Conservation College Discovers Climate Change Fix
Called the thujaplicata (THU-jah-plick-AH-tah), the Conservation College proudly announces on this 48th anniversary of Earth Day, a fully proven apparatus to pull carbon, the element responsible for atmospheric greenhouse effect, out of thin air and sequestering it into the ground for millennia.
The Conservation College will begin selling thujaplicatas at the Puyallup Farmers Market starting May 26th, continuing every Saturday until the market season ends, or when climate change reverses, whichever comes first. Look for the Blue Skye Farm booth under the big cedar tree outside the Pioneer Park Pavilion.
The Conservation College has calculated that installing thujaplicatas every 16 feet apart throughout Western Washington will sequester the greatest amount of carbon from the atmosphere while causing the least amount of carbon release over the long term. Thujaplicatas have been crafted with a secret compound which defends it against agents trying to attain its carbon for release into the atmosphere.
In fact, after its expected 1,000 year life span, it takes thujaplicata several decades, or centuries if converted through a simple process, to decompose. Decomposition is the natural cause of the greenhouse effect because fungi, bacteria and animals (which eat living matter through the front of their bodies) transform carbon through the digestive process from a solid into gaseous state, releasing it into the atmosphere (through the rear end of their bodies).
A secondary patent to this invention is the simple process alluded to above: the part which sequesters the carbon into the ground. Dubbed biocharica (BI-o-char-RI-ca), it paradoxically uses a burning process to transform thujaplicata into a state which cannot easily be digested by fungi, bacteria and animals. Usually known to cause air pollution and release carbon into the atmosphere, the burning process is actually a heating process in a low-oxygen setting (like inside an enclosed barrel) so that most of the carbon in thujiplicata transforms into a coal-like substance.
The math on this biocharica process, including the difference between its “activated” and “inactivated” versions, is currently being researched by the Conservation College. However, the process is similar to what most people around a campfire often do late at night, which is to throw unsplit wood onto their dying fire, watch it char into an unrecognizable black chunk of worthless mess for someone else to clean up at a future date, and instead retreating to their sleeping bag while shivering cold.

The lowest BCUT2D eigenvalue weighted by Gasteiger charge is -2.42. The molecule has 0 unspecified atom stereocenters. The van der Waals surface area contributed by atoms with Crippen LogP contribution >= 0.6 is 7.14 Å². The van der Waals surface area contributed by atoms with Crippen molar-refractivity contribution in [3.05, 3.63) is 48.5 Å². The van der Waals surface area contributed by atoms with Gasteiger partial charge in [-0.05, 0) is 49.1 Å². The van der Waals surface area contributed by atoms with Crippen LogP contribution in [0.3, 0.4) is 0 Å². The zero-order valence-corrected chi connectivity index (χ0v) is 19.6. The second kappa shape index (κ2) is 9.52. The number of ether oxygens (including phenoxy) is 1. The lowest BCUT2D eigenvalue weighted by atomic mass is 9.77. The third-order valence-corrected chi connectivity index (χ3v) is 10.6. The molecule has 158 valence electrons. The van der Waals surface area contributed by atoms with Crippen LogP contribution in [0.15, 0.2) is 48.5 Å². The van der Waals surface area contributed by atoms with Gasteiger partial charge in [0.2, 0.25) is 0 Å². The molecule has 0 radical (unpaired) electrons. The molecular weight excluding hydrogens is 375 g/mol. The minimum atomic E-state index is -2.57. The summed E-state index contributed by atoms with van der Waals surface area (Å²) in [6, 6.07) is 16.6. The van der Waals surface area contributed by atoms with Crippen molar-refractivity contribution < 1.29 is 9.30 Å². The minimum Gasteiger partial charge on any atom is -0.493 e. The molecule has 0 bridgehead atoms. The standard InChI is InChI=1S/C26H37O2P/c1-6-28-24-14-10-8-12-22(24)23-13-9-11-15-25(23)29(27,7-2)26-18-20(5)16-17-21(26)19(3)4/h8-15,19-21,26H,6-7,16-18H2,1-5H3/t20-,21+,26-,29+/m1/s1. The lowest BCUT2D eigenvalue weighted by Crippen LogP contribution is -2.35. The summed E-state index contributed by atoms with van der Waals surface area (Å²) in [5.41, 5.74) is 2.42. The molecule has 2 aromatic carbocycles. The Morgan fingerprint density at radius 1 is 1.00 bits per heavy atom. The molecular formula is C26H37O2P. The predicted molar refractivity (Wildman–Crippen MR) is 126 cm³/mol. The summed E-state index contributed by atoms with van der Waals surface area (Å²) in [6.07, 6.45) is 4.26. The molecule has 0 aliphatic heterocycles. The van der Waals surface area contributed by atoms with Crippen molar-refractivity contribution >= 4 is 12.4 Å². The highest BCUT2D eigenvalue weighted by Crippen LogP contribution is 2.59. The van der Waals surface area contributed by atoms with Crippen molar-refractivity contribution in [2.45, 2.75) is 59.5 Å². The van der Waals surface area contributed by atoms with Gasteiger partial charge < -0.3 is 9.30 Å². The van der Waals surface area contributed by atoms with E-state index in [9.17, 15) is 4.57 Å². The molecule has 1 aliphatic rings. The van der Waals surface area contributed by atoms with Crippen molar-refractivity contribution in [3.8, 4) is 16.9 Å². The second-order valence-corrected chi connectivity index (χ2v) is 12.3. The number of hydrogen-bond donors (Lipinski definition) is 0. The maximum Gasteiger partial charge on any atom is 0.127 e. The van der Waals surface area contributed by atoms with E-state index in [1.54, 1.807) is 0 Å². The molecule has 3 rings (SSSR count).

Controversy Surrounding Thujiplicata
Expected to go to battle with a sophisticated propoganda machine in the United States, thujaplicata is expected to spark an intense argument about about whether it is needed. Other countries are simply expected to argue about how to best use thujaplicata and similar inventions in the coniferae division and many of its similar-sized angiospermae relatives.
In fact, some forces in Russia are actually expected to sabotage thujaplicata because they favor climate change due to its warming of arctic port cities. The Conservation College is not sure what the bigger threat is: those in the U.S. who deny the need for thujaplicata, or those in Russia who want to destroy anything that keeps their northern areas cold and ice-bound.
A secondary threat to the thujaplicata invention are those who simplistically associate every weather pattern, agricultural and aquacultural problem to climate change. A wild card will be the response of Cliff Mass who often rightly uses his popular weather blog to challenge headlines which link weather phenomenon to climate change, especially in the Pacific Northwest where climate won’t change much here until the end of this century. He also writes excellent summaries of evidence showing clear climate change now occurring in the arctic and along low-lying coastal areas of the world. But he sometimes goes too far, making fun of tribes and environmentalists who effectively protest our biggest carbon polluters.
However, as our environmentalist governor Jay Inslee often does when he sees people arguing down a rabbit hole, we should keep our attention on solutions, but not “common sense” solutions. No, common sense is often appealing, but remember, it took facts to convince people that the earth actually goes around the sun and not visa-versa as common sense would argue, just like it will take facts to show people that trees mostly grow out of the air, not out of the ground.
How Thujiplicata Works
Go to https://youtu.be/PABzqBjRHIg if you can’t play this great video on photosythesis.
For more details on what you can do about carbon and the compounds it forms to trap heat inside our atmosphere, see Teacher’s Guide to Carbon & Climate Change or set up a custom-designed class on this theme.